I can’t find suitable words to describe Dungeness so I will just share some of the things I saw on my wanderings around the estate … derelict fishing boats, a gastro fish bar operating out of a shipping container, lighthouses – two of them, Derek Jarman’s house still painted black and yellow with his proud little shingle garden out front, old railway carriages dotted randomly around the headland that have been turned into quirky houses, extraordinary modern homes that have sprung up out of derelict boat sheds, houses clad in black rubber … and so it goes on. There is so much to see that I think it would be easy to spend a week there without ever leaving the estate!
Theo at the Fish Hut - just over the road from the Pump Station and the most awesome fresh fish snack bar ever to operate out of a freight container!
Out and about
If you do want to leave the estate, the absolutely stunning, stunning beach at Camber Sands is just a twenty minute drive to the west. And the gorgeous medieval town of Rye is also just a thirty minute drive away from the Pump Station with heaps to explore - perfect for spending an afternoon just pottering.
North of Dungeness there are more miles of golden, sandy beaches within a fifteen minute drive from the house.
Charley on Greatstone beach, around 15 minutes drive from the Pump Station
A little bit of sightseeing ... Charley at St Thomas à Becket Church in Fairfield, Romney Marsh - the church is in the middle of nowhere surrounded by sheep and is incredibly peaceful
Dungeness is part of Romney Marsh and again there are a zillion things to see and do. In particular an abundance of beautiful old churches as well as fascinating monuments resulting from the intensive military activity of World War II. It’s not possible to run out of things to see and do while staying at the Pump Station!
What we loved
This is a special house. Despite its ultra-modern interior, the house has been designed to be lived in and live it in we did – very comfortably indeed.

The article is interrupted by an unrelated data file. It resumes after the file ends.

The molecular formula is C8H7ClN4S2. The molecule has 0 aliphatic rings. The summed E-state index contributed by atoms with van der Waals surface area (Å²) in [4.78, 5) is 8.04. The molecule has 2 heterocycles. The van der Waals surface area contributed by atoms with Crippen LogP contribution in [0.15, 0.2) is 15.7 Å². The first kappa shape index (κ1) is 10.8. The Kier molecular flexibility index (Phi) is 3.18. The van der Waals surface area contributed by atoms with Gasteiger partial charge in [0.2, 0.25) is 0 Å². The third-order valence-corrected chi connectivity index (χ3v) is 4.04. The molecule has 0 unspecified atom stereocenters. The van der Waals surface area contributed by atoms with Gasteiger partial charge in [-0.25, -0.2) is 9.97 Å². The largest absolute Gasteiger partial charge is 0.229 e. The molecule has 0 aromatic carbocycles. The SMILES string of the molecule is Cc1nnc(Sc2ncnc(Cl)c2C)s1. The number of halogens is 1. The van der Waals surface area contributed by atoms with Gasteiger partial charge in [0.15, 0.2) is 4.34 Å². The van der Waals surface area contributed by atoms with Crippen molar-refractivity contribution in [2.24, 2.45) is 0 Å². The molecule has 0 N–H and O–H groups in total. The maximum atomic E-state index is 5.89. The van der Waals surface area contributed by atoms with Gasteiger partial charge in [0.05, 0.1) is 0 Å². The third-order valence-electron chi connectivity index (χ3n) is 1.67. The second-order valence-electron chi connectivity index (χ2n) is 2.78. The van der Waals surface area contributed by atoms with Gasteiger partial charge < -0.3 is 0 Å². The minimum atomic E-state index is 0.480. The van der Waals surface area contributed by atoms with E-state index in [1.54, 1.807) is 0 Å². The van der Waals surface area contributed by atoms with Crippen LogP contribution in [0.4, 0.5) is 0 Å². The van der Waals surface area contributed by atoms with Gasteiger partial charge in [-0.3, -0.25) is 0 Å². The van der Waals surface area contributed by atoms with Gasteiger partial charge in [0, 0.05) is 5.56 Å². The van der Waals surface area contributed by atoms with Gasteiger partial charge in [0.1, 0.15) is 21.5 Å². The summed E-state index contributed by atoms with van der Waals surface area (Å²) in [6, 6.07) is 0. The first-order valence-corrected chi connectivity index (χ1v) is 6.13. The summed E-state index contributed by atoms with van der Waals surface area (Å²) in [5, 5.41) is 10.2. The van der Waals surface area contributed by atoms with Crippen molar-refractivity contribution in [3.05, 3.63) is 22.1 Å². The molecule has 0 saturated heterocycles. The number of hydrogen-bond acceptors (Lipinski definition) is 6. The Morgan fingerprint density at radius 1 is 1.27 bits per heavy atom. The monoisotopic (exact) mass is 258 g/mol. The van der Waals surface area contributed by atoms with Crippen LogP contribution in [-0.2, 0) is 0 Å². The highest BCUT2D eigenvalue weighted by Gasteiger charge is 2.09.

The open-plan living space is really very cosy despite its super-cool styling. The wood-burning fireplace is spectacular and while the weather was too warm during our stay to set a roaring fire, I can imagine being thankful to be tucked up in front of it on a blustery wintry night with the weather closing in on the building in colder months.
It is so peaceful in the house ... there is no traffic noise, no one wanders past the house and yet there is a sense of community on the estate with full time residents and visitors alike pottering about and doing their thing.
I love to cook and it was a real pleasure to cook in the kitchen at the Pump Station with its super hi-tech Gaggengau hob that kitchen nerds everywhere would absolutely love! And the dining table was the natural gathering spot during our stay - we spent a lot of time sitting around this table just chatting and laughing and hanging out.
And Dungeness … this place is just astonishing and staying at the Pump Station, which is one of the most glamourous houses on the estate, is a real treat!
Hot tips …
- Order a light collar for your dog before you go – search “LED dog collar”
- Book a grocery delivery for your arrival – we booked with Ocado who delivered to us with no problems at all
- The Fish Hut - just over the road from the Pump Station makes the most delicious lunches cooked up from freshly caught local fish
- The Britannia Inn – a 10 minute walk from the Pump Station over the shingle and worth popping down for a drink with a very welcoming landlord, Richard, and lovely local residents hanging out at the bar – it’s dog friendly too unlike the Pilot Inn (a pub just outside the entrance to the Dungeness Estate) who do not allow dogs inside the bar.
- Take the time to drive to St Thomas à Becket Church in Fairfield just to see – it’s beautiful
- Head to Camber Sands for beautiful, sandy beaches and a fab walk for the dogs
- Spend time roaming around the Dungeness Estate and enjoy the barmy brilliance of the place!
- Pet friendly - two dogs maximum is the norm
- Stunning open plan living/kitchen/dining space
- 3 bedrooms, one of which is a snug, sleeping a max of 6 adults and 2 children
- Two bathrooms
- Best to drive there - parking for 2 cars
- Situated on the Dungeness Estate, a 10 minute walk to the sea from the house
- Book through Mulberry Cottages from £840 for two nights